Twitter on Tuesday disclosed that it "inadvertently" used phone numbers and email addresses users provided for security purposes to deliver targeted ads.
The social media company said information that users had provided for two-factor security authentication — additional credentials used to verify members in case of a breach — was used by advertisers to match members to their own marketing lists. Twitter did not disclose how many of its 300-million-plus users were affected.
"We cannot say with certainty how many people were impacted by this, but in an effort to be transparent, we wanted to make everyone aware," read a company release.
Twitter said it fixed the issue as of September 17. The company also said it did not share personal data with advertisers or other third parties.
Marketers are permitted to use data that social media users intentionally disclose in accounts — in the form of tweets and profile information — to deliver targeted ads in promoted tweets. But they're not supposed to have access to information used to secure accounts, according to CNET senior producer Dan Patterson.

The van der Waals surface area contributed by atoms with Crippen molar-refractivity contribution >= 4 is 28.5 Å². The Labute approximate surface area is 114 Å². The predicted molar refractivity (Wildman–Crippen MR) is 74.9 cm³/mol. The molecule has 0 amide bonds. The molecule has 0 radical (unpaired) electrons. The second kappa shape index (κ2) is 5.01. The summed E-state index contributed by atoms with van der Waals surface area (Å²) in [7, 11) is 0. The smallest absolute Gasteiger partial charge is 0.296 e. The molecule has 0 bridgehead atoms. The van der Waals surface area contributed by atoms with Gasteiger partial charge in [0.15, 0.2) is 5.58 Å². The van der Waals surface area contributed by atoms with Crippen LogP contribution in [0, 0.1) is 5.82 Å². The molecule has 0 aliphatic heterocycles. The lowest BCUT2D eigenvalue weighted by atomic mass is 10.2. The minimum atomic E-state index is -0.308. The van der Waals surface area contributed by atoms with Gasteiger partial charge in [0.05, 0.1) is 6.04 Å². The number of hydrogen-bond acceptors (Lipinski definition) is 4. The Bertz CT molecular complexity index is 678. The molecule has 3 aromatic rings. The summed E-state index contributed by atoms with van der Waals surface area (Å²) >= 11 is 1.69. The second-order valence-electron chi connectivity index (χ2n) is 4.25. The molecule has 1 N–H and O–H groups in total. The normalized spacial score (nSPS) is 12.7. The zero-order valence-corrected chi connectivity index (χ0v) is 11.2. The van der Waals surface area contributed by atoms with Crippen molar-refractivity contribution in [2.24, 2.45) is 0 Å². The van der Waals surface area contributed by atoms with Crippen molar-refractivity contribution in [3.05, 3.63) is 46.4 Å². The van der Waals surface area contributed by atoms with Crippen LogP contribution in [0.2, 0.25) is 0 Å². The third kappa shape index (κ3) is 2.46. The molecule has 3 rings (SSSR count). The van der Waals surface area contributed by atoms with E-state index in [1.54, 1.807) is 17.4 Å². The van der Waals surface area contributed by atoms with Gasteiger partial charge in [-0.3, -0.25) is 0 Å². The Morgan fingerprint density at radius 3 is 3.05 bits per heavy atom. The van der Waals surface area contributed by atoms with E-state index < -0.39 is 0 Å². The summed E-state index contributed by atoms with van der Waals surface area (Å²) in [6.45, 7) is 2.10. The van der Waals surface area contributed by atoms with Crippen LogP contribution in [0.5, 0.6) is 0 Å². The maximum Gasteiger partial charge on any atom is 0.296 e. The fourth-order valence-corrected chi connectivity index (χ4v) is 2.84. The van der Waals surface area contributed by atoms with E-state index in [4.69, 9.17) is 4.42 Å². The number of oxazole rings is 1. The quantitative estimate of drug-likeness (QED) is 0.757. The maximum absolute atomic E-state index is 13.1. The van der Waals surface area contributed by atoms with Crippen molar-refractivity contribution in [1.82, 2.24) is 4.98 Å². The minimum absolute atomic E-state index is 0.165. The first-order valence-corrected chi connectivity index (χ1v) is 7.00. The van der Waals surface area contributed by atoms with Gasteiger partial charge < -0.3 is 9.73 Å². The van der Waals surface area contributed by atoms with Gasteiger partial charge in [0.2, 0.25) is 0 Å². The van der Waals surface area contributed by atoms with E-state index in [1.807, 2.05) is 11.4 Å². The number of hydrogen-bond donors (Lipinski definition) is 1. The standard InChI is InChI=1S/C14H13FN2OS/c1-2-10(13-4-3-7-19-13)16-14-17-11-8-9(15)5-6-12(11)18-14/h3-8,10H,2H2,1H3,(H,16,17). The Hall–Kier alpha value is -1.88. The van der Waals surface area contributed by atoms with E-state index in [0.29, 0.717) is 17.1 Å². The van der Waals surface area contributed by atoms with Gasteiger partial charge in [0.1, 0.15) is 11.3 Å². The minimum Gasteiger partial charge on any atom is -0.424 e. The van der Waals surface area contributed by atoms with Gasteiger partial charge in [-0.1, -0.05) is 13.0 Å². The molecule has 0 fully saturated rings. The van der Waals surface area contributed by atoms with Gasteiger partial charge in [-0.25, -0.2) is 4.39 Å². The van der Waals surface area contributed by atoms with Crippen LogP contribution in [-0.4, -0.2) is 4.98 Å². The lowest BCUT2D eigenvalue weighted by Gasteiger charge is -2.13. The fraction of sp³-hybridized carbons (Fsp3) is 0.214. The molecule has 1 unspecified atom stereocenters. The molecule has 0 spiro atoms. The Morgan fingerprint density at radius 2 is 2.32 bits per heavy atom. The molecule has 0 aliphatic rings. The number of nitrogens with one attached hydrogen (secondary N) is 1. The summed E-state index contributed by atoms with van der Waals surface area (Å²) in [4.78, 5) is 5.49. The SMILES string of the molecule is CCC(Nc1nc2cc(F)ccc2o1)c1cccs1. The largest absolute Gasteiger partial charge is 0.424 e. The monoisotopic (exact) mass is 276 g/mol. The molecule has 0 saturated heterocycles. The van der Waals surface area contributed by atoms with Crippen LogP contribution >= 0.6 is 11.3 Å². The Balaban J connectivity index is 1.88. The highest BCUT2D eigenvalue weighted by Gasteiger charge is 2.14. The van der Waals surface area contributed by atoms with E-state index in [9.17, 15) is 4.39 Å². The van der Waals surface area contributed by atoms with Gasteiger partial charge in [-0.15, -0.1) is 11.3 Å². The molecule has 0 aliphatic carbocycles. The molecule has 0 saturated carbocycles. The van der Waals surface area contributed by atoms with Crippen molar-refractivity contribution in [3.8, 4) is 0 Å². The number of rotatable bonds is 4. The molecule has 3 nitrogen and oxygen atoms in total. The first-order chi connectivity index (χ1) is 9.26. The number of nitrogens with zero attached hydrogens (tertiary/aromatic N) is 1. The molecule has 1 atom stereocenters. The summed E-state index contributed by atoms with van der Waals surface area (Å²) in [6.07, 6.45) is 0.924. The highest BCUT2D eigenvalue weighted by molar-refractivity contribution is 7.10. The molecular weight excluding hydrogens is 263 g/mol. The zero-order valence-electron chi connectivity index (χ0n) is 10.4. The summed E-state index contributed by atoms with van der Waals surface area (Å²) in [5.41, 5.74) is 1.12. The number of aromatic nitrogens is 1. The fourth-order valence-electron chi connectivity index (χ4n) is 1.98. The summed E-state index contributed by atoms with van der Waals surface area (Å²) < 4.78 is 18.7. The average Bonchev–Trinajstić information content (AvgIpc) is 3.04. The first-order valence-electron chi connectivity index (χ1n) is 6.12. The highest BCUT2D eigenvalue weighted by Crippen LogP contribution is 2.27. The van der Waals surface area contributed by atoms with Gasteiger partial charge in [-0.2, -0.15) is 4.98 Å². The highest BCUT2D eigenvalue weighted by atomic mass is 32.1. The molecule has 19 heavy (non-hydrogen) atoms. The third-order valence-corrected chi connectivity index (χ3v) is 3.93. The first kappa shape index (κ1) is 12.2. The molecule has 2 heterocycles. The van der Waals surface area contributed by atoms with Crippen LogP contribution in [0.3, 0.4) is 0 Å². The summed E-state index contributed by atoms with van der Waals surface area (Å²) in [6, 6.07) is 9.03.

In an interview with CBSN, Patterson described Twitter's misstep as particularly "egregious."
"Security is supposed to be 'church and state' — in a totally different bucket," Patterson said. "Connecting those two is a serious violation of security and privacy and that meant that, once again, the information you provided to protect your account was used to target you with advertisements."
Information like phone numbers and email addresses can be used by advertisers to better identify users by location to deliver more precise advertisements.
Concerned social media users can download applications like Google Authenticator or Authy, which generate codes to verify accounts. A third-party company called Yubikey even manufactures physical devices that, when inserted into a computer, can generate a digital key.
However, even these options have their limits, Patterson said. "You do have alternatives," he explained, "but these alternatives are not really clear when you're using a site like Twitter or Facebook."
— The Associated Press contributed to this report.